From that, in terms of an everyday, general person looking at this and being overwhelmed by the possibility, the concepts of Stop the Bleed are not that complicated.
Brian Yorkgitis: No. It takes about an hour to teach most lay people and they go away with a renowned sense of helpfulness. They can help people. They can even help themselves. We teach you that you may need to treat somebody but that somebody may be you. And we talk about the threat and as you said, it’s great if we can extricate people right away and have EMS and police there to help but sometimes we can’t do that.
And that was the case in Sandy Hook. There was an active shooter that needed to be taken care of. We saw that in Pulse, the Pulse Nightclub. There was still an active shooter in that situation. So we can take bystanders and make them lifesavers. In the Pulse Nightclub there was a UCF medical student in the bathroom with two victims and she just held pressure on those wounds and saved those people’s lives. She didn’t have any fancy tourniquets or anything like that. So it’s amazing what we can teach you in one hour to help you save a life.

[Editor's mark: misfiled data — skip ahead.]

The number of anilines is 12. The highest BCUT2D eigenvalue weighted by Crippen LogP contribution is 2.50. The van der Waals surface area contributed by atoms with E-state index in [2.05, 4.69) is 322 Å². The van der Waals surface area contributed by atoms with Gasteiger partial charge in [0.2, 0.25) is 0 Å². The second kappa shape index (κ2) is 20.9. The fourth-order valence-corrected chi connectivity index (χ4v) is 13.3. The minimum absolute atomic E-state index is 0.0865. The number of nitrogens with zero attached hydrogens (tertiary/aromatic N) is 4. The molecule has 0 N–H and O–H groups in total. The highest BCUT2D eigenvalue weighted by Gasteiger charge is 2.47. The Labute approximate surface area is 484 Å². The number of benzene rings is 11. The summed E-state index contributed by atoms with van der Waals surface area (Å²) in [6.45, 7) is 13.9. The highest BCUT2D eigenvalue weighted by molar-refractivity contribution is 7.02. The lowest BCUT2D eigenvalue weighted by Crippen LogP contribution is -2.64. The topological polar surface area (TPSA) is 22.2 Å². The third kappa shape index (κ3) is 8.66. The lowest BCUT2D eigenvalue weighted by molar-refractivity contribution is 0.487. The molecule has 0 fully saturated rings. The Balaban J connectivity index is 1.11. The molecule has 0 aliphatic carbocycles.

Ali Kasraeian: And it’s an amazing thing because you see the empowerment in people’s faces after they’re done learning about this. And it’s something that hopefully you’ll never use but if you need to use it, you know how to do things so you’re not so overwhelmed by a very, very terrifying situation that you may find yourself in at some point.